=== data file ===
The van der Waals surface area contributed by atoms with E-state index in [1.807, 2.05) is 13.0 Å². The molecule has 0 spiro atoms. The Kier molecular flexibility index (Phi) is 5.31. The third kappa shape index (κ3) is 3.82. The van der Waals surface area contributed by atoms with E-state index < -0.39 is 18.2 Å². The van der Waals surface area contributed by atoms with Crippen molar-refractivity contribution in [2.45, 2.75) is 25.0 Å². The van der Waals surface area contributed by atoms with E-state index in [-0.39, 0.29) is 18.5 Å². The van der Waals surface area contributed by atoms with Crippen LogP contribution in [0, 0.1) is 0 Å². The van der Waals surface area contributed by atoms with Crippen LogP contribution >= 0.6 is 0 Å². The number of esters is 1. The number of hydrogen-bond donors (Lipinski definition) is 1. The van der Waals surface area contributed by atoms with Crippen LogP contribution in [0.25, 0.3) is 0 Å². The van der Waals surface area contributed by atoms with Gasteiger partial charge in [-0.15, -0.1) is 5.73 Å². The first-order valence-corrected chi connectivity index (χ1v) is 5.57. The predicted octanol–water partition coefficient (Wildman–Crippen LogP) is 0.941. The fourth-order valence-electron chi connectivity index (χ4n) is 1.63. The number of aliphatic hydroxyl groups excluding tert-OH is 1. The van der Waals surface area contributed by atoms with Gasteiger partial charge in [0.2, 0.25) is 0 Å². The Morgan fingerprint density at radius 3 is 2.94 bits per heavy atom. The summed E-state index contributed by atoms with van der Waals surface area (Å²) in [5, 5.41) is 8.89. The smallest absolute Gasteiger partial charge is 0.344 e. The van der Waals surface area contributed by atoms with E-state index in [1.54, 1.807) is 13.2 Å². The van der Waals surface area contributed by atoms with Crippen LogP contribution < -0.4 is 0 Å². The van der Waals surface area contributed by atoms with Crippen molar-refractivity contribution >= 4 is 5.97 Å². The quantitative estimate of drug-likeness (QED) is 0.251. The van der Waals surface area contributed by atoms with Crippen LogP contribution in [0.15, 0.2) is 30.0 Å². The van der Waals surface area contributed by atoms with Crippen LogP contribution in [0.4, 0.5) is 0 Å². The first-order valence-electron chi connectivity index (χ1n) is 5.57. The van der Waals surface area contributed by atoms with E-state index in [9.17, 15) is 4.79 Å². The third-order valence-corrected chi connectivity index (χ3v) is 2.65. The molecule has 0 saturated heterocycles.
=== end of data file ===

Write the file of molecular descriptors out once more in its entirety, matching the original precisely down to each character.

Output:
The van der Waals surface area contributed by atoms with E-state index in [1.807, 2.05) is 13.0 Å². The molecule has 0 spiro atoms. The Kier molecular flexibility index (Phi) is 5.31. The third kappa shape index (κ3) is 3.82. The van der Waals surface area contributed by atoms with E-state index < -0.39 is 18.2 Å². The van der Waals surface area contributed by atoms with Crippen molar-refractivity contribution in [2.45, 2.75) is 25.0 Å². The van der Waals surface area contributed by atoms with E-state index in [-0.39, 0.29) is 18.5 Å². The van der Waals surface area contributed by atoms with Crippen LogP contribution in [0, 0.1) is 0 Å². The van der Waals surface area contributed by atoms with Crippen LogP contribution >= 0.6 is 0 Å². The number of esters is 1. The number of hydrogen-bond donors (Lipinski definition) is 1. The van der Waals surface area contributed by atoms with Crippen LogP contribution in [0.25, 0.3) is 0 Å². The van der Waals surface area contributed by atoms with Gasteiger partial charge in [-0.15, -0.1) is 5.73 Å². The first-order valence-corrected chi connectivity index (χ1v) is 5.57. The predicted octanol–water partition coefficient (Wildman–Crippen LogP) is 0.941. The fourth-order valence-electron chi connectivity index (χ4n) is 1.63. The number of aliphatic hydroxyl groups excluding tert-OH is 1. The van der Waals surface area contributed by atoms with Gasteiger partial charge in [0.2, 0.25) is 0 Å². The Morgan fingerprint density at radius 3 is 2.94 bits per heavy atom. The summed E-state index contributed by atoms with van der Waals surface area (Å²) in [5, 5.41) is 8.89. The smallest absolute Gasteiger partial charge is 0.344 e. The van der Waals surface area contributed by atoms with E-state index in [1.54, 1.807) is 13.2 Å². The van der Waals surface area contributed by atoms with Crippen LogP contribution < -0.4 is 0 Å². The van der Waals surface area contributed by atoms with Crippen molar-refractivity contribution >= 4 is 5.97 Å². The quantitative estimate of drug-likeness (QED) is 0.251. The van der Waals surface area contributed by atoms with Crippen LogP contribution in [0.15, 0.2) is 30.0 Å². The van der Waals surface area contributed by atoms with Crippen LogP contribution in [0.4, 0.5) is 0 Å². The first-order valence-electron chi connectivity index (χ1n) is 5.57. The van der Waals surface area contributed by atoms with E-state index in [9.17, 15) is 4.79 Å². The third-order valence-corrected chi connectivity index (χ3v) is 2.65. The molecule has 0 saturated heterocycles.